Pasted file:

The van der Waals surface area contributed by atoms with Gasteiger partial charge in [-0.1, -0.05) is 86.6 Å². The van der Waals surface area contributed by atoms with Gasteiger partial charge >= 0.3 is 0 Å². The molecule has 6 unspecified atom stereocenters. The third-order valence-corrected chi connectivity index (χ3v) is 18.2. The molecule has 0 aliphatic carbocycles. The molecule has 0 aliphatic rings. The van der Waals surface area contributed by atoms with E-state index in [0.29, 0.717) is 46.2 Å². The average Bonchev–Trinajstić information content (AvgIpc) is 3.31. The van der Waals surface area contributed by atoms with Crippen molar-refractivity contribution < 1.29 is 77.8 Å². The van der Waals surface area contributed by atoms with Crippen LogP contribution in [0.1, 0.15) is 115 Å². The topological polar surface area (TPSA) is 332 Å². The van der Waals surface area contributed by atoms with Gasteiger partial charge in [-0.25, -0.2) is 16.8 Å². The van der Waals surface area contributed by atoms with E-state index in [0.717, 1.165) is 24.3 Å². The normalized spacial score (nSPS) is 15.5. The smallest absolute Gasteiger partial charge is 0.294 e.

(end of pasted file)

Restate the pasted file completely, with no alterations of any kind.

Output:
The van der Waals surface area contributed by atoms with Gasteiger partial charge in [-0.1, -0.05) is 86.6 Å². The van der Waals surface area contributed by atoms with Gasteiger partial charge >= 0.3 is 0 Å². The molecule has 6 unspecified atom stereocenters. The third-order valence-corrected chi connectivity index (χ3v) is 18.2. The molecule has 0 aliphatic carbocycles. The molecule has 0 aliphatic rings. The van der Waals surface area contributed by atoms with E-state index in [0.29, 0.717) is 46.2 Å². The average Bonchev–Trinajstić information content (AvgIpc) is 3.31. The van der Waals surface area contributed by atoms with Crippen molar-refractivity contribution < 1.29 is 77.8 Å². The van der Waals surface area contributed by atoms with Crippen LogP contribution in [0.1, 0.15) is 115 Å². The topological polar surface area (TPSA) is 332 Å². The van der Waals surface area contributed by atoms with Gasteiger partial charge in [-0.25, -0.2) is 16.8 Å². The van der Waals surface area contributed by atoms with E-state index in [0.717, 1.165) is 24.3 Å². The normalized spacial score (nSPS) is 15.5. The smallest absolute Gasteiger partial charge is 0.294 e.